• How has responding to school violence changed since Columbine? Twelve years ago, two troubled students opened fire at their Littleton, Colorado High School, killing 13 people and themselves. The Columbine High School massacre will forever be remembered as the worst school shooting in U. S. history, and one that has drastically changed our nation’s school system and the way we respond to school violence.

Since this massacre many schools have heightened their security systems, adopted zero tolerance policies, and implemented plans to increase communication among students, teachers and faculty about violence, weapons, bullying and other threats. Schools and communities as a whole have had to become increasingly aware of the warning signs associated with troubled students and school attacks since Columbine, and students, faculty and parents have had to become much more watchful of their surroundings at school and pay closer attention to unusual behavior.

Some schools have also starting taking special notice of outcasts and are encouraging inclusion to foster a sense of belonging and bridge the gap between students. • How are teachers protected from violence? Effective June 15, 2010 teachers have better health and safety protections in schools because of recent amendments to the Occupational Health and Safety Act (OHSA). The revised Act requires school boards to take a variety of measures designed to protect teachers from violence and harassment in the workplace.

School boards are now required to provide information, including personal information, to a teacher about a student with a history of violent behavior. School boards are not permitted to disclose more than is reasonably necessary to protect the teacher from physical injury. Section 43 of the OHSA grants workers the right to refuse unsafe work. Bill 168 amends this provision by adding that workers may refuse to work, or do particular work, “where workplace violence is likely to endanger himself or herself”.

However, teachers may only exercise this work refusal if their students are not in jeopardy. This means that students cannot be left unsupervised and alternative supervision http://www. etfo. ca/AdviceForMembers/PRSMattersBulletins/Pages/Bill%20168%20Protects%20Educational%20Personnel%20from%20Violence%20and%20Harassment%20in%20the%20Workplace. aspx • What early warning signs are important for parents and teachers to respond to?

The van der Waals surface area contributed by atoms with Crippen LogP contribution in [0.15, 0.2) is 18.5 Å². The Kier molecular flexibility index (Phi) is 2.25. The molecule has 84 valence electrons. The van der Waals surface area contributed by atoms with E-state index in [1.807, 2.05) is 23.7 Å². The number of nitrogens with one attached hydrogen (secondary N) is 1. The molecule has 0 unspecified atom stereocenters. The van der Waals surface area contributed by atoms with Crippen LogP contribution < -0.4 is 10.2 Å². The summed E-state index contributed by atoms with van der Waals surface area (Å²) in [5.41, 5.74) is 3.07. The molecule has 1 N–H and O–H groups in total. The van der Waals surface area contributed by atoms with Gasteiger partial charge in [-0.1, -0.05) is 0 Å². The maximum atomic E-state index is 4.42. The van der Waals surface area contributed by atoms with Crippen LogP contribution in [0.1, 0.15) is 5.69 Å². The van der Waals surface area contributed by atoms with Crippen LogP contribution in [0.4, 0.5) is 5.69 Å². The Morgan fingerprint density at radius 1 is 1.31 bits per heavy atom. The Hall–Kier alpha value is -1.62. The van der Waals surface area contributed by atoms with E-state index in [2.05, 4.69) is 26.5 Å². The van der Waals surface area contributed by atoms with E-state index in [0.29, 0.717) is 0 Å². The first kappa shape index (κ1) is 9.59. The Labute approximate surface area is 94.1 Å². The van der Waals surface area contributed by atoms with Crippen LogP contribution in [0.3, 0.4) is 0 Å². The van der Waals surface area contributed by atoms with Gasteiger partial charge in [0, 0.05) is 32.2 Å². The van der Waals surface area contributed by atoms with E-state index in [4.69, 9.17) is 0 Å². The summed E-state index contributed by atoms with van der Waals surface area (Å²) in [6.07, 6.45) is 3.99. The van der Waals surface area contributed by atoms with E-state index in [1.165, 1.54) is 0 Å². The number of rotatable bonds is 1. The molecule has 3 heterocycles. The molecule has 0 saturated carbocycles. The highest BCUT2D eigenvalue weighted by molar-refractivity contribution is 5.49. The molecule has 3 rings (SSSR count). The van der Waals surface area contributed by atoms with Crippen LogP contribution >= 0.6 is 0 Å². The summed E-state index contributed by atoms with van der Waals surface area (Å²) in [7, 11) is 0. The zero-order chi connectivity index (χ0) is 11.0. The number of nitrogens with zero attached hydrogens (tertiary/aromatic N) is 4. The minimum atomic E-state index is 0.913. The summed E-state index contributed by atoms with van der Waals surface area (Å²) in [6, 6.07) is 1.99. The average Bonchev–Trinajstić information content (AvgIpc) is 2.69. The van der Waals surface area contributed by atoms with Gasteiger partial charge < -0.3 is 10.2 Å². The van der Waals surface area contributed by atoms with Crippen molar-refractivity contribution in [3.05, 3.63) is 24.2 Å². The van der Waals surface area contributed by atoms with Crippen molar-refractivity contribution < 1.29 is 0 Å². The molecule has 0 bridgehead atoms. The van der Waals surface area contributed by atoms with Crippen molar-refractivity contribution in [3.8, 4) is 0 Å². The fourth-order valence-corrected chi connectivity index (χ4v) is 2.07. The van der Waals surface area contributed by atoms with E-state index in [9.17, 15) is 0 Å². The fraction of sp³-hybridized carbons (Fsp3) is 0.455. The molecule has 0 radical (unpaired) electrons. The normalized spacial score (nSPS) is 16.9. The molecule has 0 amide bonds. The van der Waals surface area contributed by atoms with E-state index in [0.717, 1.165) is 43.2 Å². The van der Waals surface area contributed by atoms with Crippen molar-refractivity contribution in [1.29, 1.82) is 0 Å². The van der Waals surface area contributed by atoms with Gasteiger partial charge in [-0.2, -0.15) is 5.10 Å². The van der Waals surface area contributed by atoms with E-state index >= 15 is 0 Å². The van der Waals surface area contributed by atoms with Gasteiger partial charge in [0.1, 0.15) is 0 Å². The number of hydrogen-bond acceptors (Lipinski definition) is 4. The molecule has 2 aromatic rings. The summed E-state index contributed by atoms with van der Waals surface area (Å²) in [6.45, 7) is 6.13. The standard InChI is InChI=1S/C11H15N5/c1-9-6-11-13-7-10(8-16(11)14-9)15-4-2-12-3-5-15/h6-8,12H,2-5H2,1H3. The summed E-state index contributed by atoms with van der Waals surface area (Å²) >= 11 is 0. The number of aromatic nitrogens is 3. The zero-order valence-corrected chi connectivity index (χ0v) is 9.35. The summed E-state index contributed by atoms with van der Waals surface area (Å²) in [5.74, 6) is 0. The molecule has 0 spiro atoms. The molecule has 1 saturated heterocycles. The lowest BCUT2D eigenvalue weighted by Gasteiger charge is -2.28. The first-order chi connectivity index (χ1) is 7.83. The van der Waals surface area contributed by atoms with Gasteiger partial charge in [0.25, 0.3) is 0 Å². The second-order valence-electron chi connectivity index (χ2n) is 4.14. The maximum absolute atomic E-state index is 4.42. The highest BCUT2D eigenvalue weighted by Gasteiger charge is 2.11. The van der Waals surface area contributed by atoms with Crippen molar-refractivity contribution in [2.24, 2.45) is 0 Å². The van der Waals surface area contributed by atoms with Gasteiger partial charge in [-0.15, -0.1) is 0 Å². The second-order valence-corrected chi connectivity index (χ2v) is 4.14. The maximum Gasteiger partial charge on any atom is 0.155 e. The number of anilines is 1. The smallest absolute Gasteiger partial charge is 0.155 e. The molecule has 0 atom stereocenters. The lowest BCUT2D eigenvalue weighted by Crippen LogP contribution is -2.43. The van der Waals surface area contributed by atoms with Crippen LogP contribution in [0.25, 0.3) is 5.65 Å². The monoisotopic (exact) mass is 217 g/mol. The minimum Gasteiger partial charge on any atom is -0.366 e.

Some early warning signs include social withdrawal, excessive feelings of isolation and being alone, excessive feelings of rejection, being a victim of violence, feelings of being picked on and persecuted, expression of violence in writings and drawings, uncontrolled anger, patterns of impulsive and chronic hitting, intimidating, and bullying behaviors, history of discipline problems, past history of violent and aggressive behavior, intolerance for differences and prejudicial attitudes, drug use and alcohol use, affiliation with gangs, inappropriate access to, possession of, and use of firearms and serious threats of violence. Can school violence be prevented and, if so, how? School violence is very common in lots of schools today. It’s become of the main reasons students fail classes and drop out of school. Lots of parents have even removed their kids from schools where violence is common. However, school violence can be avoided by following a few simple steps. Check students before they enter the school. This can be done with metal detectors, security cameras, or random checks. Monitor the hallways.

Teachers should stand outside of their classrooms before school, between classes, and after school. They should also have walkie talkies or another process to call the principal or police when violence breaks out. Some schools have police presence on campus. So, the police can intervene when violence breaks out. Hold students accountable for their actions. In the event that they are involved in violence, they ought to be punished by suspension and some kind of schooling to learn to prevent and control violence.

The punishment ought to fit the crime. Train teachers and other educational staff about stopping violence. Teachers and staff need to know what to do when violence breaks out. They need to know their limitations and what can be done to cease it. Reward students for good behavior. Lots of times when students know that they will get something worthwhile in return for their good behavior, their behavior will improve.

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